Good morning, Mr. and Mrs. America, and all the ships at sea. Let's go to press.
The stock market is having a tizzy again, which is halfway between a hissy and the vapors. It can't decide whether to jump with joy or out the nearest window . . . It compromises by doing both on alternate days. Happy days may not be here again, but zany weeks are . . . What an initiation this has been for the Fed's still new chairman, Ben Bernanke. It's been almost as upsetting a welcome as the one Allan Greenspan got when he became chairman just in time for Black Monday in October of 1987. He met the test, and Chairman Bernanke is staying on top of this buckin' financial bronco, too. So far.
Of course there's been criticism. And there will be more. As well as praise. It all depends which source gets quoted in the papers . . . But after decades in academia, where the viciousness of the politics varies in inverse ratio to the size of the stakes, the political infighting at the Fed must strike Professor Bernanke as tepid by comparison.
The Fed's policies won't win universal approval. No economic policy ever does. Line up all the economists in the world and they still wouldn't reach a conclusion . . . Some of us old fogeys think the Fed's new chairman is too soft on inflation - much too soft - and too willing - much too willing - to bail out the bankers and sub-prime lenders who've made loans they had no business making. The financiers call it moral hazard . . . Keep bailing out those lenders and driving the U.S. dollar down, and the Fed is asking for trouble. The longer the immediate crisis is averted, the greater it'll be when it does hit. Better a mild downturn now than a dramatic recession later or, the worst of both worlds: stagflation. One Jimmy Carter was enough.
Some cynics are already calling the increasingly inflated version of the dollar the bernanke, though American exporters love it. It may not be widely noticed, but the national deficit, fiscal and trade, continues to drop. A cheaper dollar lets American goods compete abroad. But how long before we'll be referring to the dollar the same way we used to talk about the peso or yen? ("The price is $98.50? How much is that in real money?") The Canadian looney is now worth more than the U.S. dollar, for goshsakes.
Let this much be said for Chairman Bernanke: He doesn't think his job is to sit on the sidelines like some mysterious guru and occasionally issue opaque communiques in some mystic tongue (Greenspanian) as the economy flits between euphoria and melancholia . . . Instead, the man consults widely (not just with everybody who's anybody in the Fed but with the cognoscenti on Wall Street and in academia) and then acts. Even when he does nothing, Ben Bernanke seems to do it actively.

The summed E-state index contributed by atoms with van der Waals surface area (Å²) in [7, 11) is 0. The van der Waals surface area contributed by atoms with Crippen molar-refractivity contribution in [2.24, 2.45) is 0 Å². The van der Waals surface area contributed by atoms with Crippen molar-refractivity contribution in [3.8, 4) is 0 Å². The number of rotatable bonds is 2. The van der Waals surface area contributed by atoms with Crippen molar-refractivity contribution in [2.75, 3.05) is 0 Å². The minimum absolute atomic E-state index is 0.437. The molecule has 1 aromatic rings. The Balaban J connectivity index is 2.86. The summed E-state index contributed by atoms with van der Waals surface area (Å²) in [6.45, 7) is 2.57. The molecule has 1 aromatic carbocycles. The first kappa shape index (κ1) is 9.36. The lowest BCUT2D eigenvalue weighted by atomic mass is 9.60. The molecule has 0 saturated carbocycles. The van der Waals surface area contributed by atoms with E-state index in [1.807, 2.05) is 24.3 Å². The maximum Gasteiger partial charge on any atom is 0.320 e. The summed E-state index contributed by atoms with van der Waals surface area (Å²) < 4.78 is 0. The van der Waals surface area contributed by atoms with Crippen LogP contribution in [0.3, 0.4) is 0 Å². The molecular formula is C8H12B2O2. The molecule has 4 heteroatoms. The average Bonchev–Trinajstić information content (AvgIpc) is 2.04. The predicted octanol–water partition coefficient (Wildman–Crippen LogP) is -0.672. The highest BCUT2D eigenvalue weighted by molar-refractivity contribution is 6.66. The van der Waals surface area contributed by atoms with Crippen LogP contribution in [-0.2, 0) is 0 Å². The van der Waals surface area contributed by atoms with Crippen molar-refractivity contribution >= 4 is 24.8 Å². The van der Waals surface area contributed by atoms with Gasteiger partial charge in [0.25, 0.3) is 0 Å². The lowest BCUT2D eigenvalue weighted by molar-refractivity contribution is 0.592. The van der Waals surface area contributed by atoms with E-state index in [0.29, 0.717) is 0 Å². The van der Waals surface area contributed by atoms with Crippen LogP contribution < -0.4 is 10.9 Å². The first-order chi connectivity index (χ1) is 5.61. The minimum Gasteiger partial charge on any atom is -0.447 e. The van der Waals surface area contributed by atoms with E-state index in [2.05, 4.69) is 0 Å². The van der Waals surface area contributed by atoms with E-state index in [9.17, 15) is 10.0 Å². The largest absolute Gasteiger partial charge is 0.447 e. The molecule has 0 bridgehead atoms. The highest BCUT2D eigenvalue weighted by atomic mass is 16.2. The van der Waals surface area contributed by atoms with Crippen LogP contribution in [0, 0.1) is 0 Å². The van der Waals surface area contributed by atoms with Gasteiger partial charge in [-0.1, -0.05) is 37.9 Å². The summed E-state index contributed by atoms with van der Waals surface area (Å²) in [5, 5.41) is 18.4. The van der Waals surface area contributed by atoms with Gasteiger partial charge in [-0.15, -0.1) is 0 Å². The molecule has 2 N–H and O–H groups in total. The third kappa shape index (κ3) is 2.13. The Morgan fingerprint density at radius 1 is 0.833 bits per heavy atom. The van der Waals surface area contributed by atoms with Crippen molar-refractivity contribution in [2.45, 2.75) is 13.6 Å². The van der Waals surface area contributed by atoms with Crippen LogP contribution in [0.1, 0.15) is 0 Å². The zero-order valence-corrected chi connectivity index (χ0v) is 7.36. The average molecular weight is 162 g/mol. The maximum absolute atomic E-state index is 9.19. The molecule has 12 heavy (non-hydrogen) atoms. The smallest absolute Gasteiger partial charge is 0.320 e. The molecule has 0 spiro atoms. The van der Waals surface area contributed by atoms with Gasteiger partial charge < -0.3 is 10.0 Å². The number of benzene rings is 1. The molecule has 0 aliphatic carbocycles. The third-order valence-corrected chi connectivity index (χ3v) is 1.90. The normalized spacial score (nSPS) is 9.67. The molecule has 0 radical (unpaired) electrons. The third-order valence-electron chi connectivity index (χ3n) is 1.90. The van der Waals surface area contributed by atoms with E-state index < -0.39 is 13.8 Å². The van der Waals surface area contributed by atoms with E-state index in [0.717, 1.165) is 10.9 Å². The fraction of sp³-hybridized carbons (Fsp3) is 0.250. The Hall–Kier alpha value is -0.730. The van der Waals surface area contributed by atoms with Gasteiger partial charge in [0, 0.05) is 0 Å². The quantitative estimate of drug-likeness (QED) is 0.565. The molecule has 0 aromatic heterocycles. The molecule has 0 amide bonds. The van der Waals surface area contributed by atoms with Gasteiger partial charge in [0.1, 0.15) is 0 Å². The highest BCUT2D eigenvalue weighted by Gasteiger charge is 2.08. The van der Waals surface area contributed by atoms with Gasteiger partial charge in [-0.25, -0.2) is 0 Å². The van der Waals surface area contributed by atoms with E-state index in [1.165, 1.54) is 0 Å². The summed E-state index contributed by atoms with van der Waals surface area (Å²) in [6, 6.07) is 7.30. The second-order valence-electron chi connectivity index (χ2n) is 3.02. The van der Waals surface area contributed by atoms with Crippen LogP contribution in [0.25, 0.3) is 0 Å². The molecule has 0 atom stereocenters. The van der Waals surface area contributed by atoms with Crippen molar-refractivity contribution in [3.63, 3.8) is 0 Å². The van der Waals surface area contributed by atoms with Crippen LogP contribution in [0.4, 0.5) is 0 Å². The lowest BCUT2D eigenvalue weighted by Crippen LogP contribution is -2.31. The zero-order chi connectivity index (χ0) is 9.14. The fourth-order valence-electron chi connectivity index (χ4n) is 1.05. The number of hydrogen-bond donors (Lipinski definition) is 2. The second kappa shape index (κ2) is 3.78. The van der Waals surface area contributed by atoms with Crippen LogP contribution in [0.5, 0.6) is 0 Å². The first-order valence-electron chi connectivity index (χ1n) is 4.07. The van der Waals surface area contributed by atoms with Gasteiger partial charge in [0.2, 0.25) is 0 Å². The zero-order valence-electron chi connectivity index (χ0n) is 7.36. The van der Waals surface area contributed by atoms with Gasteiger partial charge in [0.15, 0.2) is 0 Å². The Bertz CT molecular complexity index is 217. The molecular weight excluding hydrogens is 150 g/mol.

This new chairman's more transparent approach to the economy may stem from all those years he's spent on his academic specialty - the country's financial system and how it's interacted with the economy in general, especially during the Great Depression. Back then, the two didn't interact much at all except to collapse in tandem . . . So when a crisis strikes, the Fed's new chairman can be counted on to do something about it. Whether it's the right thing, results will tell. But as a general policy, when everything's coming apart, it's best to do something even if it's wrong. To do nothing is only to drift mindlessly downstream . . . toward the cataract.
Speaking of disaster, scriptwriters and producers in Hollywood have broken off their contract talks. A strike is under way, a dire shortage of repartee impends, a dialogue deficit looms, a verbal crisis threatens . . . Oh where, oh where, will we snappy talkers get our next one-liners, our instant cliches, our canned witticisms, our celluloid references, our handy-dandy substitute for any actual thought? . . . Are we going to have to go back to old film clips and start sounding like Bogie and Bacall again? . . . Yo! What we have here is a failure to communicate.
Then we have those conscientious objectors at the State Department who are balking, noisily, at being sent to Iraq. Hey, you could get killed over there! Which is a possibility our troops face every day. But the striped-pants brigade, or at least its more raucous elements, seem to think they deserve a pass . . . Do you think these characters have ever read the oath they took? Or noticed they were applying for the foreign service? . . . Did they think they were signing up only for posh posts in London and Madrid? Come to think, those locales haven't proved immune to terror attacks, either.
True conscientious objectors - pacifists on grounds of moral principle - are allowed an exemption from combat, and should be. But they're not allowed to pick and choose which of their country's wars they will participate in. Forget wars of choice; we now have foreign policies of choice . . . What ever happened to an honorable course like just resigning? But the new breed of diplomat and dissenter (not necessarily in that order) wants to protest without risking pay and perks.
Tune in again next week. Till then, this is your devoted correspondent signing off for Jergen's with lotions of love.
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